Pension relief for Ontario universities

Province amends solvency rules, but no additional funding provided

Ontario universities that have run into trouble keeping their pension plans afloat will see some relief from the province, but that doesn’t mean any new funding will be on the way. Pension funds that have taken a beating over the recession have accumulated massive deficits, meaning universities may have trouble paying retired workers without redirecting money from other areas like teaching.

To help alleviate the financial pressure, the Ontario government is proposing to amend the Pension Benefits Act to provide universities with much needed solvency relief, by temporarily exempting them from regular solvency expectations. Universities eligible to participate in the plan will be given three years to negotiate with pension plan members and representatives to develop a strategy to bring pension funds into solvency. After this stage, universities that have developed a successful plan will be given 10 years “to amortize their solvency deficits,” according to a government release sent out on Thursday. Under current rules, universities are given five years to address deficits.

But the government is firm that public funding will not be used to cover pension shortfalls. “Ontario will not provide additional funding to cover university pension deficits,” the release stated. Universities that fail to develop a successful plan during the first stage of the process will be subject to normal solvency requirements.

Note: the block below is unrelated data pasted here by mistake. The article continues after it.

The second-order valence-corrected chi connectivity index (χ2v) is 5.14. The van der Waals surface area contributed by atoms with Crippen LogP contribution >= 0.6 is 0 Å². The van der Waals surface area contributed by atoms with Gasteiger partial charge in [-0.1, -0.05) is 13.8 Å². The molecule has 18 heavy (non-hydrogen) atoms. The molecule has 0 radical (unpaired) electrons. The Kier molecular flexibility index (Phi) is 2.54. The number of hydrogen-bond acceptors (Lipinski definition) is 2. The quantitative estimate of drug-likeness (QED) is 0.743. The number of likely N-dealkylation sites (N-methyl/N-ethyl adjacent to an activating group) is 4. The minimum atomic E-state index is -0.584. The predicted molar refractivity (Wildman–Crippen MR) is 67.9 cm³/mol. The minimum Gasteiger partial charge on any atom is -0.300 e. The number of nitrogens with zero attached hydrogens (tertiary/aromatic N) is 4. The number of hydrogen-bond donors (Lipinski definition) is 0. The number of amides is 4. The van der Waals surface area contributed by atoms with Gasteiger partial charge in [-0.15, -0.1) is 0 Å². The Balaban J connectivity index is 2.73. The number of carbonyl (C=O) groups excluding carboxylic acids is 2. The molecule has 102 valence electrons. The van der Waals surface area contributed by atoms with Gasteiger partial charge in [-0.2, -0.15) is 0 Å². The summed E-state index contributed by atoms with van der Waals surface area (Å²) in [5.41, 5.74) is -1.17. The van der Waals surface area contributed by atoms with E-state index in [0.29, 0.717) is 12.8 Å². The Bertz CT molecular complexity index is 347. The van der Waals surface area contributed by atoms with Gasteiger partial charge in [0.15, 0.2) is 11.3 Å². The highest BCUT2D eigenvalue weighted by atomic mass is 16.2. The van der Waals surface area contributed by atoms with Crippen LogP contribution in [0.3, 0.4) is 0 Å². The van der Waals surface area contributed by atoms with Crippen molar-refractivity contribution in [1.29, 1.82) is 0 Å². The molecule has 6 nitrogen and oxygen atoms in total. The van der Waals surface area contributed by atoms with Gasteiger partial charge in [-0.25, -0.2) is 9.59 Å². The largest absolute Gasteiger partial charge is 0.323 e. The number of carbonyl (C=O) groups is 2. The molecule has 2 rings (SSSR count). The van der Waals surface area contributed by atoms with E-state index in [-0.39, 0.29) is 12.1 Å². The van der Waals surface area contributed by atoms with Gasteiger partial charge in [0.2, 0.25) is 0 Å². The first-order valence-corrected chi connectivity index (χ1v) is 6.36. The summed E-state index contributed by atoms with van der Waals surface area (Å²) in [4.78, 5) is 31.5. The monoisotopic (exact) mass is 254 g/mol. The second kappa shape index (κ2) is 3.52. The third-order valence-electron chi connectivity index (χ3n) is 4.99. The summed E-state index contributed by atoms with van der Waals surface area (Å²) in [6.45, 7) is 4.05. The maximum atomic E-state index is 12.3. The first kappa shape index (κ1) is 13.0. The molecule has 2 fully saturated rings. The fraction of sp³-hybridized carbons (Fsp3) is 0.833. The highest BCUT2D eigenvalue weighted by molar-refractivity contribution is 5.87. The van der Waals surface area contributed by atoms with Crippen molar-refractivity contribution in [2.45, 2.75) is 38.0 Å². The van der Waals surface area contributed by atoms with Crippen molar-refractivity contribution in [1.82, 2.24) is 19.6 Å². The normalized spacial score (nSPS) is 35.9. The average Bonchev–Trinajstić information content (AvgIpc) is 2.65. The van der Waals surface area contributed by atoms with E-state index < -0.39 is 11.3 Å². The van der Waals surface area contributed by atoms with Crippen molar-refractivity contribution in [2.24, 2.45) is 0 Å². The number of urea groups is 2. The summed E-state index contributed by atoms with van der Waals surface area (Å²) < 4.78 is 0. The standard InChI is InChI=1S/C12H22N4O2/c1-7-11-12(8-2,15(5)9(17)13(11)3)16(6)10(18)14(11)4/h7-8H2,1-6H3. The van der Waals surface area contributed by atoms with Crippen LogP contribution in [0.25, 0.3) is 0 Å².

According to the Council of Ontario Universities (COU), no fewer than seven universities are in need of pension deficit relief, including the University of Toronto, Queen’s, York, McMaster, Guelph, Carleton and Trent. Pension deficits range from $3 million at Queen’s to $748 million at the U of T, according to a May report by credit rating firm DBRS.

The COU declined comment, and says it will be leaving it to individual institutions to speak to the policy. A U of T public relations spokesperson said the university is “looking for more details from the government” before an official response will be given.

An email sent by Maclean’s On Campus to the Ministry of Finance seeking clarification on how universities will be judged eligible to participate in the plan was responded with a restatement of Thursday’s press release. “Universities must submit a plan to the Ministry of Finance outlining how they will make their pension plans more sustainable,” the email from the finance department stated.

The Ontario Confederation of Faculty Associations was unavailable for comment, but executive director Henry Mandelbaum told the Toronto Star he is concerned the government’s plan will see universities raise faculty pension contributions or reduce payouts to retired staff.

The Ontario Undergraduate Student Alliance is pleased with the proposal, “Without solvency relief from the government, many institutions would have been forced to divert significant funds away from their academic pursuits, thus severely impacting the learning experience for Ontario’s students,” executive director Alexi White stated on the group’s website.